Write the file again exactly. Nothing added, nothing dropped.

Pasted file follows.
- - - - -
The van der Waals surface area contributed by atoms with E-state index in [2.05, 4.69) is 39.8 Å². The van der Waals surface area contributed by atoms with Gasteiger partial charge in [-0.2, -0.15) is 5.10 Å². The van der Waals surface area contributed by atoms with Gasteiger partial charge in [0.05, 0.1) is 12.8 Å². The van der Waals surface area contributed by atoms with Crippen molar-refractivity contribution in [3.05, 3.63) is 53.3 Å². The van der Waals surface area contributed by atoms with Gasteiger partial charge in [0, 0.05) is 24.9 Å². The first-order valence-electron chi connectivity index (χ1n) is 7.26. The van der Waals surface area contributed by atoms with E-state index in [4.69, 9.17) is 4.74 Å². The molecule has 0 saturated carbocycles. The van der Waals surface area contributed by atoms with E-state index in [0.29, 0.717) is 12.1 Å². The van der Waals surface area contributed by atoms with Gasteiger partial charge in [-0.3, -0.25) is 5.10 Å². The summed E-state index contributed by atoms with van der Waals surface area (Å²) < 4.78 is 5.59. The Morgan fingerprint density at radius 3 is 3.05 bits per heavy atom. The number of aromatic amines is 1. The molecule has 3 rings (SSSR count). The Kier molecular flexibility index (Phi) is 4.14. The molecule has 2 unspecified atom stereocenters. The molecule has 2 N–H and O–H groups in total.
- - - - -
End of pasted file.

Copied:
The van der Waals surface area contributed by atoms with E-state index in [2.05, 4.69) is 39.8 Å². The van der Waals surface area contributed by atoms with Gasteiger partial charge in [-0.2, -0.15) is 5.10 Å². The van der Waals surface area contributed by atoms with Gasteiger partial charge in [0.05, 0.1) is 12.8 Å². The van der Waals surface area contributed by atoms with Crippen molar-refractivity contribution in [3.05, 3.63) is 53.3 Å². The van der Waals surface area contributed by atoms with Gasteiger partial charge in [0, 0.05) is 24.9 Å². The first-order valence-electron chi connectivity index (χ1n) is 7.26. The van der Waals surface area contributed by atoms with E-state index in [4.69, 9.17) is 4.74 Å². The molecule has 0 saturated carbocycles. The van der Waals surface area contributed by atoms with E-state index in [0.29, 0.717) is 12.1 Å². The van der Waals surface area contributed by atoms with Gasteiger partial charge in [-0.3, -0.25) is 5.10 Å². The summed E-state index contributed by atoms with van der Waals surface area (Å²) < 4.78 is 5.59. The Morgan fingerprint density at radius 3 is 3.05 bits per heavy atom. The number of aromatic amines is 1. The molecule has 3 rings (SSSR count). The Kier molecular flexibility index (Phi) is 4.14. The molecule has 2 unspecified atom stereocenters. The molecule has 2 N–H and O–H groups in total.